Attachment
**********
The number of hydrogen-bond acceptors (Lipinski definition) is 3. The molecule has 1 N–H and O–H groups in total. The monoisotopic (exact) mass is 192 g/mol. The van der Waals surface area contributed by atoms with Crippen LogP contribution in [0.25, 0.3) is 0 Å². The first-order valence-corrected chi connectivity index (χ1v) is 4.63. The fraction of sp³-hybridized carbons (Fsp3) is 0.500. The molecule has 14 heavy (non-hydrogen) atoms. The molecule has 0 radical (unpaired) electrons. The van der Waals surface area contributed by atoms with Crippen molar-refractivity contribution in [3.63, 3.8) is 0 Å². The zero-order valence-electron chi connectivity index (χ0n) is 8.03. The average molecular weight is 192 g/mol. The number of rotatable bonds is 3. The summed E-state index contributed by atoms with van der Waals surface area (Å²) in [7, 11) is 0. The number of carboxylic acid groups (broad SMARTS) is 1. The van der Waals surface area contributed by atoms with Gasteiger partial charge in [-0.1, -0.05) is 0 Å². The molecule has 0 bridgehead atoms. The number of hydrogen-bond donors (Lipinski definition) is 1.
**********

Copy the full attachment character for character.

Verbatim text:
The number of hydrogen-bond acceptors (Lipinski definition) is 3. The molecule has 1 N–H and O–H groups in total. The monoisotopic (exact) mass is 192 g/mol. The van der Waals surface area contributed by atoms with Crippen LogP contribution in [0.25, 0.3) is 0 Å². The first-order valence-corrected chi connectivity index (χ1v) is 4.63. The fraction of sp³-hybridized carbons (Fsp3) is 0.500. The molecule has 14 heavy (non-hydrogen) atoms. The molecule has 0 radical (unpaired) electrons. The van der Waals surface area contributed by atoms with Crippen molar-refractivity contribution in [3.63, 3.8) is 0 Å². The zero-order valence-electron chi connectivity index (χ0n) is 8.03. The average molecular weight is 192 g/mol. The number of rotatable bonds is 3. The summed E-state index contributed by atoms with van der Waals surface area (Å²) in [7, 11) is 0. The number of carboxylic acid groups (broad SMARTS) is 1. The van der Waals surface area contributed by atoms with Gasteiger partial charge in [-0.1, -0.05) is 0 Å². The molecule has 0 bridgehead atoms. The number of hydrogen-bond donors (Lipinski definition) is 1.